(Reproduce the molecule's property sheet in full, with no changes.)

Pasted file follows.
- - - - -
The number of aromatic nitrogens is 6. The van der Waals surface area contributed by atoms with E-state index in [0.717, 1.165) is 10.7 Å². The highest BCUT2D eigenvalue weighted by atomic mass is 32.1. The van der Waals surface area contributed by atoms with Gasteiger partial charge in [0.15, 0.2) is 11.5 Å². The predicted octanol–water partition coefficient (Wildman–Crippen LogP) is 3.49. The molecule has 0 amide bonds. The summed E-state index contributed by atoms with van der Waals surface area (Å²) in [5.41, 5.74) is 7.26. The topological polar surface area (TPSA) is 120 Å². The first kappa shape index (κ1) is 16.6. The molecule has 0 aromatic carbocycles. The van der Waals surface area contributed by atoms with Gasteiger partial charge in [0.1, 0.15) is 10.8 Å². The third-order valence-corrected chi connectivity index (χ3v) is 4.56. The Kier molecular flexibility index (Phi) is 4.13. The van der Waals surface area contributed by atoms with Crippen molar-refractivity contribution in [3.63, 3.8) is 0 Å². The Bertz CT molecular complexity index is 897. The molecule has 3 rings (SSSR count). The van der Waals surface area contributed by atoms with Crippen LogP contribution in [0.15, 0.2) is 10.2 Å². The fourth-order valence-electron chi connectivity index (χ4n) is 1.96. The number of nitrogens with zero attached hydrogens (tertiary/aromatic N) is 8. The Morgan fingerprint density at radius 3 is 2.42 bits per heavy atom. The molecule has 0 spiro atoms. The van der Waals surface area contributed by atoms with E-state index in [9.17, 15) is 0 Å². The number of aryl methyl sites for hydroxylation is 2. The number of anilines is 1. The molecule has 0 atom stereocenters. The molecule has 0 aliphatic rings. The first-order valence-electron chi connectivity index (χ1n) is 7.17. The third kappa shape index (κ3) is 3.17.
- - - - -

The number of aromatic nitrogens is 6. The van der Waals surface area contributed by atoms with E-state index in [0.717, 1.165) is 10.7 Å². The highest BCUT2D eigenvalue weighted by atomic mass is 32.1. The van der Waals surface area contributed by atoms with Gasteiger partial charge in [0.15, 0.2) is 11.5 Å². The predicted octanol–water partition coefficient (Wildman–Crippen LogP) is 3.49. The molecule has 0 amide bonds. The summed E-state index contributed by atoms with van der Waals surface area (Å²) in [5.41, 5.74) is 7.26. The topological polar surface area (TPSA) is 120 Å². The first kappa shape index (κ1) is 16.6. The molecule has 0 aromatic carbocycles. The van der Waals surface area contributed by atoms with Gasteiger partial charge in [0.1, 0.15) is 10.8 Å². The third-order valence-corrected chi connectivity index (χ3v) is 4.56. The Kier molecular flexibility index (Phi) is 4.13. The van der Waals surface area contributed by atoms with Crippen molar-refractivity contribution in [3.63, 3.8) is 0 Å². The Bertz CT molecular complexity index is 897. The molecule has 3 rings (SSSR count). The van der Waals surface area contributed by atoms with Crippen LogP contribution in [0.15, 0.2) is 10.2 Å². The fourth-order valence-electron chi connectivity index (χ4n) is 1.96. The number of nitrogens with zero attached hydrogens (tertiary/aromatic N) is 8. The Morgan fingerprint density at radius 3 is 2.42 bits per heavy atom. The molecule has 0 spiro atoms. The van der Waals surface area contributed by atoms with E-state index in [9.17, 15) is 0 Å². The number of aryl methyl sites for hydroxylation is 2. The number of anilines is 1. The molecule has 0 atom stereocenters. The molecule has 0 aliphatic rings. The first-order valence-electron chi connectivity index (χ1n) is 7.17. The third kappa shape index (κ3) is 3.17.